The question — and concern, really — now becomes about how many simulations there are. And that's always the danger with plot devices like this. Once you start down this path, the audience begins questioning every reality, which could be what they want us doing. However, another reveal like this — like, say, that Dolores is currently in a simulation and also being tested, or worse yet, that the entire show has been taking place in a simulation — and they risk ruining the show. That would be extremely difficult to pull off in any sort of satisfying way.
It's one thing to tell us that 30 minutes of one episode have been in a simulation*, but it's another thing to tell us that an entire season, or god forbid, the entire show has been a simulation.
*They have done this before, with Benard in the Cradle in S2, but we knew at the outset that it was simulation.
For now, we'll have to wait to see how both this simulation question and the previous one about timelines play out in Dolores' plot, which seems like it will be featured prominently on Sunday night.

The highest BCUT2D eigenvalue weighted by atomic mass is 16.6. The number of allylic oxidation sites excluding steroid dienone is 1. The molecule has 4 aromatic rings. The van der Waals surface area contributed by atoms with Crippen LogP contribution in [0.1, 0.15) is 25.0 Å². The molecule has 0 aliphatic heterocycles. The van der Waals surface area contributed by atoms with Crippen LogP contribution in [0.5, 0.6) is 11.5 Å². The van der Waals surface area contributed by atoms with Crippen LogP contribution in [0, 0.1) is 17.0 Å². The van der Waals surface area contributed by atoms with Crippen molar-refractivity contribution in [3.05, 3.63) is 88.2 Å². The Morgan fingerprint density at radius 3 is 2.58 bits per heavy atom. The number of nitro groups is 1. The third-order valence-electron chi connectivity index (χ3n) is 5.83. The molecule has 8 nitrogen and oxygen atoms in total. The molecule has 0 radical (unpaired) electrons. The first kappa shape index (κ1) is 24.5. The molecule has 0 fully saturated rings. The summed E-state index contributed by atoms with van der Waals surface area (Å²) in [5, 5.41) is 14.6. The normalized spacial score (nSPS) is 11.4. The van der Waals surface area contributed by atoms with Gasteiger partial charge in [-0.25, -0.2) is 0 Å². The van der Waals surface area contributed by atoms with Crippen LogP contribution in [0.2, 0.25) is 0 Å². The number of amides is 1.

But there's also the question about whether Bernard and Stubbs are in a different timeline OR a simulation, just like Maeve.
Like, how did Stubbs miss the charge in his neck from point blank range? Does he simply not have one? Or was this all a setup? Like, seriously, he's a host, sitting in a room full of Bernard bots that Delos knew existed. He's not exactly hiding and yet, while the rest of the park is supposedly being stripped for parts, no one came to get him? There's also something about the way the techs interact with Stubbs once they're in the Mesa that seems off, kind of like how the techs were in Serac's simulation for Maeve.
Maybe there's a chance that Bernard and Stubbs are both in a different (previous to Maeve) timeline AND a simulation. After all, that could explain how Serac got her control unit and how he is able to so easily control the Delos tech despite not working for them. This could've been set up by Serac to have Bernard find Maeve, with Stubbs playing the role of Lee. This entire time, we think Bernard is looking for Maeve but can't find her, and when he finally finds her later in this season, they pull back the curtain to reveal that this is precisely how Maeve was delivered to Serac.